A Humanist Discussion on Embryo Research

Humanist ethics

Humanists seek to live good lives without religious or superstitious beliefs. They use reason, experience and respect for others when thinking about moral issues, not obedience to dogmatic rules. Humanists promote happiness and fulfilment in this life because they believe it’s the only one we have. When deciding whether something is right or wrong, humanists consider the evidence and the probable effects of choices.

Embryo research is a subject that demonstrates the difficulties of rigid unchanging rules in moral decision making. Medical science has advanced to the point where we have options that were unthinkable even a few years ago and where old rules cannot cope with new facts.

21st century medicine could be transformed by research into using human embryos as a source of tissue-repairing cells, often called “therapeutic cloning”. This is different from “reproductive cloning”, where cloned embryos would be grown from a cell taken from one individual and then implanted in a womb where they would develop into near replicas of their one parent.


Therapeutic cloning

Using “stem cells” from very early embryos (under 14 days of age), which are capable of developing into any of the specialised cells of the body, replacement tissue could be grown in the laboratory and used to cure many currently incurable conditions, avoiding the problem of immune rejection. But the use of human embryos raises ethical questions and provokes much opposition, particularly from religious and anti-abortion groups, who use similar arguments to those used to oppose contraception and abortion to object to the exploitation of a living human embryo. Opponents also fear that embryo research for therapeutic purposes is a “slippery slope” that will lead to the cloning of human beings. Some religious groups accuse medical researchers of “playing God”.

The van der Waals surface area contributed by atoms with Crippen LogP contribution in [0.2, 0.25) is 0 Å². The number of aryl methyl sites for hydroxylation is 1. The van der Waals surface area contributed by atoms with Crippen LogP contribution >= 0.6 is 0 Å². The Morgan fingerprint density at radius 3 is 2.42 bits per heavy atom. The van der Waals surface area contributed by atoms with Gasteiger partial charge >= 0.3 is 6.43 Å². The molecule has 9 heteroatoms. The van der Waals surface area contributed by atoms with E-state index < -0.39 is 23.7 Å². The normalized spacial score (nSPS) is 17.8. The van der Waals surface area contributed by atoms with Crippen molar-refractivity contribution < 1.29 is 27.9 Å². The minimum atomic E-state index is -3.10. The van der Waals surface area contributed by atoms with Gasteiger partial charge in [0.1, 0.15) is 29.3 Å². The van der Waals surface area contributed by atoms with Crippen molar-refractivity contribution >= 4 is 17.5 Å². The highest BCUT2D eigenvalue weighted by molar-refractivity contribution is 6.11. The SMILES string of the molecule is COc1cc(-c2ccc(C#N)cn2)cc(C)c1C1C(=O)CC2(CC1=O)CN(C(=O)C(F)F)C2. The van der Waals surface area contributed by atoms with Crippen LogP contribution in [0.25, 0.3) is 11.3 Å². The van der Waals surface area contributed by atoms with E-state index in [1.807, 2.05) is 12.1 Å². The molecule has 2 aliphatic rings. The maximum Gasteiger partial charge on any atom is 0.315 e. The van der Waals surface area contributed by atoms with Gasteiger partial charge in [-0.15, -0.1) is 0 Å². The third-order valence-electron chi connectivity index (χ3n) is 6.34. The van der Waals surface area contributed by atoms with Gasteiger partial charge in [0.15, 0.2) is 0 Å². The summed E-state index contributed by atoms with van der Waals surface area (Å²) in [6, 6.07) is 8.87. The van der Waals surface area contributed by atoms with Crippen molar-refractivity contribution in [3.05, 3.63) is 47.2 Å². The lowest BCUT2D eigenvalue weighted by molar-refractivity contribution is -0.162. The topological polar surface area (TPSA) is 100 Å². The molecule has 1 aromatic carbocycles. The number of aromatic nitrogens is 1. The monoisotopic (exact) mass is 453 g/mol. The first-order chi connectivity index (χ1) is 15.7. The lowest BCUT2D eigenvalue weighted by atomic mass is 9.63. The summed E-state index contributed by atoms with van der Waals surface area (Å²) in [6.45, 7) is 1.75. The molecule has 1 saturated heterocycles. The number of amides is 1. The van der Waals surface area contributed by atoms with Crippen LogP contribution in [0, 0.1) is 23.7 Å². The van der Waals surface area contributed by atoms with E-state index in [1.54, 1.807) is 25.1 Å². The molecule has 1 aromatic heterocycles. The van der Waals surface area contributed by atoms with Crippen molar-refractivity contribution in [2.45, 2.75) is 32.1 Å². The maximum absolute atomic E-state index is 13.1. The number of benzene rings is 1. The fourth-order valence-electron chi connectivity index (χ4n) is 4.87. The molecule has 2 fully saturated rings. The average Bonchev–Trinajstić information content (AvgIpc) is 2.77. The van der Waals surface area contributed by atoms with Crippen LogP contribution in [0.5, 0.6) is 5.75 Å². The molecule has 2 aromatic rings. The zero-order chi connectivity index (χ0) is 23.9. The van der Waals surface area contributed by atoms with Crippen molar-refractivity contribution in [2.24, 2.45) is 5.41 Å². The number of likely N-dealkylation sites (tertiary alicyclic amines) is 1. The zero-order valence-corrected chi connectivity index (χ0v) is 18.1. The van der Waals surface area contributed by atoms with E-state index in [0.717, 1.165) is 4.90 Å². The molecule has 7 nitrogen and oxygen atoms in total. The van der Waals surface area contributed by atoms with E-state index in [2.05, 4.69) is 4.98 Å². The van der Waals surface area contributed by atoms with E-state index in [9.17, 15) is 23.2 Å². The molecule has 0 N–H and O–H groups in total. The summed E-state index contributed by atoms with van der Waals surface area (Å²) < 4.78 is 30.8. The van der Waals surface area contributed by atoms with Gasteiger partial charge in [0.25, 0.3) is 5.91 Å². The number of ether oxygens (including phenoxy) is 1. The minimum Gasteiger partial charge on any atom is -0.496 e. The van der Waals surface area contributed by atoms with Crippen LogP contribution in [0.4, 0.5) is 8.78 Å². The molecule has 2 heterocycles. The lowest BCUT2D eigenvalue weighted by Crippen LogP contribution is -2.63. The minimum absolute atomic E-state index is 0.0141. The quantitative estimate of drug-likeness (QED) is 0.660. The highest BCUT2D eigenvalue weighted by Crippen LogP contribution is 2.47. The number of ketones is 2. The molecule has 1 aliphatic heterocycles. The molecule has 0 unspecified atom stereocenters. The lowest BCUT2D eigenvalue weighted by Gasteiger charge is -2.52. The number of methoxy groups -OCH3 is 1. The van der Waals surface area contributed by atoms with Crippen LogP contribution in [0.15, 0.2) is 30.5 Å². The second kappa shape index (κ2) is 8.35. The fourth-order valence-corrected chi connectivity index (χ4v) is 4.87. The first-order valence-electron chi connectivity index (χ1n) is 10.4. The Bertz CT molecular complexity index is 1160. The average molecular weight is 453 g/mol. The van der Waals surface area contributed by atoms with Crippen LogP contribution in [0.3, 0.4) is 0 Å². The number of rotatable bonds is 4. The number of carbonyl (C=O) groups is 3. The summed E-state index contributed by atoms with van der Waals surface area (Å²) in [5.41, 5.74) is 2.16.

Humanists respect life, but are not religious and so do not worry about “playing God” or believe in “the sanctity of life”. (Human beings have been “playing God” for a long time, intervening beneficially in reproductive and medical processes.) For humanists the most important consideration in ethical questions on life and death is the quality of life of the individual person. In the case of embryo research, humanists would focus on two issues: whether an embryo is indeed a person, and whether the research on and subsequent use of embryo cells would do more good than harm.


Is an embryo a person?

At the early stage where research is focused, an embryo has few of the characteristics we associate with a person. It is a fertilised human egg, with the capacity to develop into a person, but its cells have not yet begun to form into specialist cells that would form particular parts of the body (which is why they are potentially so useful). There is no brain, no self-awareness (or consciousness), no way of feeling pain or emotion, so an early stage embryo cannot suffer.